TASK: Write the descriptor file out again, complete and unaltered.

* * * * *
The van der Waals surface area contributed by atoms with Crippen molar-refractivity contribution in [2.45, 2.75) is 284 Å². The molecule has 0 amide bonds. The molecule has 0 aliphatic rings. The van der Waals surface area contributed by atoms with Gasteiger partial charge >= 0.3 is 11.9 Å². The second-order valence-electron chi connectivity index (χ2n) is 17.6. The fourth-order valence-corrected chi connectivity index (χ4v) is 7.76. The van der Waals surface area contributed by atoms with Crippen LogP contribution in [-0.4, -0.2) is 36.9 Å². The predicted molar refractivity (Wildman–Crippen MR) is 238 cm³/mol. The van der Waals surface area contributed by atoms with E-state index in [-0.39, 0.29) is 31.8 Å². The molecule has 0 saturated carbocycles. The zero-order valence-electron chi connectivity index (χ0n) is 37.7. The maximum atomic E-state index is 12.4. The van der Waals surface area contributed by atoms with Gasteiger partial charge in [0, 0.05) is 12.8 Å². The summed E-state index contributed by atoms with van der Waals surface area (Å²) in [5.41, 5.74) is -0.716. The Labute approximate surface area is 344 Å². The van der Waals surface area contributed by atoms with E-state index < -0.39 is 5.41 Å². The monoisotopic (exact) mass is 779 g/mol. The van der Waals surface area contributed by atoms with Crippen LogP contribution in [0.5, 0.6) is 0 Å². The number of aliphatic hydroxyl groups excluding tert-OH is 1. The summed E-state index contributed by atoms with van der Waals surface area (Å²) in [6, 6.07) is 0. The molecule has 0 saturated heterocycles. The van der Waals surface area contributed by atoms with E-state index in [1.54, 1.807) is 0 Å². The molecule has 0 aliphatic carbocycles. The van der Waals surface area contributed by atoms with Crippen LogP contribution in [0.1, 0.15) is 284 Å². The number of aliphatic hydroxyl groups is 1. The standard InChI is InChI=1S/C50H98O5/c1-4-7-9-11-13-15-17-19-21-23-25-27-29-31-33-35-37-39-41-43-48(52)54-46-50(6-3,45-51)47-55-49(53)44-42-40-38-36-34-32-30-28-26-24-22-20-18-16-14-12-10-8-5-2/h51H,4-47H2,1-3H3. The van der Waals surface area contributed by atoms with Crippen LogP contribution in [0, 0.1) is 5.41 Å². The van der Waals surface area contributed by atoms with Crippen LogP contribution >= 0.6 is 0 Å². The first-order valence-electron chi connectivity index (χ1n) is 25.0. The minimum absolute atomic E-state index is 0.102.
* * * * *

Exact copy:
The van der Waals surface area contributed by atoms with Crippen molar-refractivity contribution in [2.45, 2.75) is 284 Å². The molecule has 0 amide bonds. The molecule has 0 aliphatic rings. The van der Waals surface area contributed by atoms with Gasteiger partial charge >= 0.3 is 11.9 Å². The second-order valence-electron chi connectivity index (χ2n) is 17.6. The fourth-order valence-corrected chi connectivity index (χ4v) is 7.76. The van der Waals surface area contributed by atoms with Crippen LogP contribution in [-0.4, -0.2) is 36.9 Å². The predicted molar refractivity (Wildman–Crippen MR) is 238 cm³/mol. The van der Waals surface area contributed by atoms with E-state index in [-0.39, 0.29) is 31.8 Å². The molecule has 0 saturated carbocycles. The zero-order valence-electron chi connectivity index (χ0n) is 37.7. The maximum atomic E-state index is 12.4. The van der Waals surface area contributed by atoms with Gasteiger partial charge in [0, 0.05) is 12.8 Å². The summed E-state index contributed by atoms with van der Waals surface area (Å²) in [5.41, 5.74) is -0.716. The Labute approximate surface area is 344 Å². The van der Waals surface area contributed by atoms with E-state index < -0.39 is 5.41 Å². The monoisotopic (exact) mass is 779 g/mol. The van der Waals surface area contributed by atoms with Crippen LogP contribution in [0.5, 0.6) is 0 Å². The number of aliphatic hydroxyl groups excluding tert-OH is 1. The summed E-state index contributed by atoms with van der Waals surface area (Å²) in [6, 6.07) is 0. The molecule has 0 saturated heterocycles. The van der Waals surface area contributed by atoms with E-state index in [1.54, 1.807) is 0 Å². The molecule has 0 aliphatic carbocycles. The van der Waals surface area contributed by atoms with Crippen LogP contribution in [0.1, 0.15) is 284 Å². The number of aliphatic hydroxyl groups is 1. The standard InChI is InChI=1S/C50H98O5/c1-4-7-9-11-13-15-17-19-21-23-25-27-29-31-33-35-37-39-41-43-48(52)54-46-50(6-3,45-51)47-55-49(53)44-42-40-38-36-34-32-30-28-26-24-22-20-18-16-14-12-10-8-5-2/h51H,4-47H2,1-3H3. The van der Waals surface area contributed by atoms with Crippen LogP contribution in [0, 0.1) is 5.41 Å². The van der Waals surface area contributed by atoms with Crippen LogP contribution >= 0.6 is 0 Å². The first-order valence-electron chi connectivity index (χ1n) is 25.0. The minimum absolute atomic E-state index is 0.102.